I feel that in this game teams will face the same challenges as last year. One major problem will be the consistent breakage of rule <R18>. Rule <R18> states,“Pneumatic devices may only be charged to a maximum of 100 psi.” Opponents will not always ask the referee to check the pressure of their opponent’s pneumatic robot so they will be playing will illegal robots at times. That is why you should always ask the referee to check the pressure of your opponent’s robot if it has a pneumatic device BEFORE THE MATCH BEGINS. Sure some may consider it rude or maybe even a hassle but it prevents the issue of playing with a team who broken this rule. I can say from personal experience that this rule was consistently broken in last year’s game Starstruck. A tip that I would highly recommend that you take is bringing your own tire gauge to the games as a tool to check the pressure. Referees may not always have one and it saves a lot of time when you have your own, especially if you plan on being the team that always asks for a pressure check before the match begins.
While this does not affect either of my teams, as neither are currently planning to use pneumatics, i am fundamentally against this.
Checking the pressure allows air out and lowers the pressure, especially if the person checking it is not good at it. This goes in the same boat as the PTC checks right before matches. More harm than good.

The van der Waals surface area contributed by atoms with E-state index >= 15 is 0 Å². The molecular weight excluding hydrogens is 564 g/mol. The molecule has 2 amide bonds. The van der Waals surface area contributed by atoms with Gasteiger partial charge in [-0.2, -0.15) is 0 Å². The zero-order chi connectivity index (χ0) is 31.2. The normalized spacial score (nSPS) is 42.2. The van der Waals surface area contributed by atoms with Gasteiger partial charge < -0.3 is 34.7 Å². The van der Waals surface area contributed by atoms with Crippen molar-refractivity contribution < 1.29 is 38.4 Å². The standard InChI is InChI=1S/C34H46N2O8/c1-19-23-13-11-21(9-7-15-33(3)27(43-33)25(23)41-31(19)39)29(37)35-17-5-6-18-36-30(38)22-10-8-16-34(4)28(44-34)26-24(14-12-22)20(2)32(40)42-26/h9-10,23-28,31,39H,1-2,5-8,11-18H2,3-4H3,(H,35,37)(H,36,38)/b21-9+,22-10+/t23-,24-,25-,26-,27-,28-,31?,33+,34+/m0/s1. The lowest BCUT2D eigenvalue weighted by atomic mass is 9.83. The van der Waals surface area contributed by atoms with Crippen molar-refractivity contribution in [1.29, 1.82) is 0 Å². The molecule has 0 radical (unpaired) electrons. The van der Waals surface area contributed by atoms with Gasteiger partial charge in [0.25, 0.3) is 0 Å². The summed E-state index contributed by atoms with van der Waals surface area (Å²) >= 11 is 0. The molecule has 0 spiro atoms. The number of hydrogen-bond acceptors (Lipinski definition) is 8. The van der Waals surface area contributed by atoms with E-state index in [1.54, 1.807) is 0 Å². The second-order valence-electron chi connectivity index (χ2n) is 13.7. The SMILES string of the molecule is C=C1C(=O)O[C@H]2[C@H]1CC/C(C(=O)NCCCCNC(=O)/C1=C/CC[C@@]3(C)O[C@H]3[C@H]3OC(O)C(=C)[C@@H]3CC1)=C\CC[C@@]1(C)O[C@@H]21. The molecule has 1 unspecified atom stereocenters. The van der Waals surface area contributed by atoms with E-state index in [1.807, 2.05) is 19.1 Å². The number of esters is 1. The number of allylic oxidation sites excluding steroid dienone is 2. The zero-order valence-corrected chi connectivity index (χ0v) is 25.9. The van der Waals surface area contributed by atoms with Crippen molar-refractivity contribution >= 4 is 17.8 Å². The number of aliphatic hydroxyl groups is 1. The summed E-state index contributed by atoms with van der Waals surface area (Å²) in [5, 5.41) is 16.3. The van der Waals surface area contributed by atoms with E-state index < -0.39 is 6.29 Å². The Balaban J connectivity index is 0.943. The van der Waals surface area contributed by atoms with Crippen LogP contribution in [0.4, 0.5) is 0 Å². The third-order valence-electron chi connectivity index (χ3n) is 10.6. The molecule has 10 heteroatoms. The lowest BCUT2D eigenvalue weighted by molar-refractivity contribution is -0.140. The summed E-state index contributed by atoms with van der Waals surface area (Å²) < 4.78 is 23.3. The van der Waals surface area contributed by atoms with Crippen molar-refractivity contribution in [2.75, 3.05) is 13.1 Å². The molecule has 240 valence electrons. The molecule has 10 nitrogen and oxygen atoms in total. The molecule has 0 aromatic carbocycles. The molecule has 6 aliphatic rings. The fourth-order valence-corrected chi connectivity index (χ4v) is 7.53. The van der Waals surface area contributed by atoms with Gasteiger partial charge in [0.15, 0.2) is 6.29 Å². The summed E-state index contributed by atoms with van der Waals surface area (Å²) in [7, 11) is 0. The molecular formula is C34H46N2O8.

I have never had the fear of “Oh no, what if their tanks are at 150 PSI instead of 100 PSI!?” There has not been a single match that we have won or lost that i think that played a part in, or would have cared if it did. Again, i feel the same way about the PTC scandal. I could care less if the other team modifies their motors. They are doing so at their own risk, and i don’t believe it is going to pay off for them.
It is hard enough for many tournaments to keep on schedule as it is. This nonsense would require more volunteers or additional time between matches. The occasional size check if a team looks suspiciously large, sure. Pressure checks EVERY TIME your opponent has pneumatics? No.
At this point, i am curious, how many people are really living in constant fear of some opposing team cheating? This, the PTC issue, overcharging batteries. None of these things have ever been a concern to me, the other mentors, or any of our teams.
As a counter point, i WOULD like to see VEX release a pressure gauge to be attached to the tank as part of the robot, which would make it easier for teams to charge their tanks properly, and a simple matter for anyone to verify in the event of a question.
+1. To sort of add on to that: If your constantly wanting other team’s pressure checked then it means you really don’t trust them. And you not trusting anyone is not going to help you at all in Vex as well as in the real world. I could probably add on to this for a bit longer but I should probably work on my robot…
At one of my events, you would get this once as a courtesy, then the referee would tell you “no” after that. Your paranoia is no reason to destroy my tournament’s schedule.